Almost a dozen workers from three Virginia McDonald’s have dropped a withering lawsuit on the company today, claiming that a new franchise owner, Michael Simon, came in with “a plan to reduce the number of African-American employees and hire more white employees” because “the ratio was off in each of the stores,” and that the fast-food company did not do anything about it. The ten plaintiffs, who include one Hispanic worker, say once in charge, Simon made changes that fit his leadership vision, as is common in franchise operations. The sorts of “changes” he had in mind, however, seemed to mostly just be the systematic firing of all of them.
According to the group, job discrimination on the basis of skin color and sexual harassment was already going on when Simon signed on. Among the more bombshell allegations are that supervisors:
• “Inappropriately touched female employees on their legs and buttocks; sent female employees sexual pictures; and solicited sexual relations from female employees.”
• Called the black employees “ghetto” and “ratchet.”
• Called Hispanic workers “dirty Mexican.”
• Said to one another after Simon came in, “Now we can get rid of the n—ers and the Mexicans.”
• Also said, “if we have black people in the front [drive-thru] window, we need a white in the second [drive-through window].”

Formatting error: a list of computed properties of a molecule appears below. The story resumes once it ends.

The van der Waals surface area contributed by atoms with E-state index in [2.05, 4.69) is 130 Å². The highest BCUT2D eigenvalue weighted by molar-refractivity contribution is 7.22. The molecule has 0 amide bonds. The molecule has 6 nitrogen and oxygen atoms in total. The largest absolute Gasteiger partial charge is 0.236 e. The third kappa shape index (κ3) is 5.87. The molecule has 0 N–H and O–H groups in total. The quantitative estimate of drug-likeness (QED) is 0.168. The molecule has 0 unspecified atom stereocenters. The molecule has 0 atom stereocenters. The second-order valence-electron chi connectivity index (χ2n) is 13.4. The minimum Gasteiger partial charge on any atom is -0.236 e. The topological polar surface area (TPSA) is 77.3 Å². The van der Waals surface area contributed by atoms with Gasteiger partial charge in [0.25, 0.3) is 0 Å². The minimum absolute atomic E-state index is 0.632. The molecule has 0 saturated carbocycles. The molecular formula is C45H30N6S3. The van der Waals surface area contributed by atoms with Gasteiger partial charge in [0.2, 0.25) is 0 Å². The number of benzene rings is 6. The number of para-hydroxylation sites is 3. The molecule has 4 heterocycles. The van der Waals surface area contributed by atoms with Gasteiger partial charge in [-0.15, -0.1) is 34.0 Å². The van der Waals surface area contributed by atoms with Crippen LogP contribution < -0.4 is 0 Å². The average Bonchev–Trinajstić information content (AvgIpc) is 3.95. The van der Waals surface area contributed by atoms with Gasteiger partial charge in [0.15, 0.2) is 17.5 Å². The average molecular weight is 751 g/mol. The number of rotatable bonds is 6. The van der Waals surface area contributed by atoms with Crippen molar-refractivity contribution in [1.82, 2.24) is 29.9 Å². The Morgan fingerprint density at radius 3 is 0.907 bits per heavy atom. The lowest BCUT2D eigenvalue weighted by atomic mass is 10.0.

Simon, the suit goes on to say, allegedly hired “a large number of white employees” in March of last year right before terminating about 15 African-Americans, including the nine plaintiffs, who were told “they were good workers, but they ‘didn’t fit the profile’ of his organization.”
The workers reportedly turned to McDonald’s corporate to help them get their jobs back; the suit alleges the workers earned “near-minimum wages.” In a statement, one of the ousted workers said that the company “told us to take our concerns to the franchisee — the same franchisee that just fired us.” This last part could have particularly bleak consequences for the Oak Brook headquarters when added on top of the NLRB’s decision last year that corporations are “joint employers” and so can be legally on the hook when franchises misbehave.